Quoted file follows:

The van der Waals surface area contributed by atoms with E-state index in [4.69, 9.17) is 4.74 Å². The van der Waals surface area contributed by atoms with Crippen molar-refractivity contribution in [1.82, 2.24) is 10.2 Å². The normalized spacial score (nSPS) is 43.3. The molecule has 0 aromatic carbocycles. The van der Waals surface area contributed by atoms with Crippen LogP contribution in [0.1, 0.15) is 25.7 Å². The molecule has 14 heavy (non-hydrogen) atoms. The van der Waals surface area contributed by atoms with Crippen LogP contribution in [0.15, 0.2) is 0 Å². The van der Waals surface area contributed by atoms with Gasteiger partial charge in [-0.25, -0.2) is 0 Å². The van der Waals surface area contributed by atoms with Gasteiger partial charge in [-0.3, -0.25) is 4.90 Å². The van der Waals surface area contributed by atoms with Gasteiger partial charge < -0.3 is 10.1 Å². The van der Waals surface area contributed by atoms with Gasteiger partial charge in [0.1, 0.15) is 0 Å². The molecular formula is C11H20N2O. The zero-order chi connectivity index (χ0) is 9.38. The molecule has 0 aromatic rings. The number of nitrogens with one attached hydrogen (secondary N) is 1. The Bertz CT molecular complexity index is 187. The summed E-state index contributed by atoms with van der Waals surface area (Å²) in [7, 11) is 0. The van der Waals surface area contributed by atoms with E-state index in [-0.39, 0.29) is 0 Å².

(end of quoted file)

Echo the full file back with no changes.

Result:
The van der Waals surface area contributed by atoms with E-state index in [4.69, 9.17) is 4.74 Å². The van der Waals surface area contributed by atoms with Crippen molar-refractivity contribution in [1.82, 2.24) is 10.2 Å². The normalized spacial score (nSPS) is 43.3. The molecule has 0 aromatic carbocycles. The van der Waals surface area contributed by atoms with Crippen LogP contribution in [0.1, 0.15) is 25.7 Å². The molecule has 14 heavy (non-hydrogen) atoms. The van der Waals surface area contributed by atoms with Crippen LogP contribution in [0.15, 0.2) is 0 Å². The van der Waals surface area contributed by atoms with Gasteiger partial charge in [-0.25, -0.2) is 0 Å². The van der Waals surface area contributed by atoms with Gasteiger partial charge in [-0.3, -0.25) is 4.90 Å². The van der Waals surface area contributed by atoms with Gasteiger partial charge < -0.3 is 10.1 Å². The van der Waals surface area contributed by atoms with Gasteiger partial charge in [0.1, 0.15) is 0 Å². The molecular formula is C11H20N2O. The zero-order chi connectivity index (χ0) is 9.38. The molecule has 0 aromatic rings. The number of nitrogens with one attached hydrogen (secondary N) is 1. The Bertz CT molecular complexity index is 187. The summed E-state index contributed by atoms with van der Waals surface area (Å²) in [7, 11) is 0. The van der Waals surface area contributed by atoms with E-state index in [-0.39, 0.29) is 0 Å².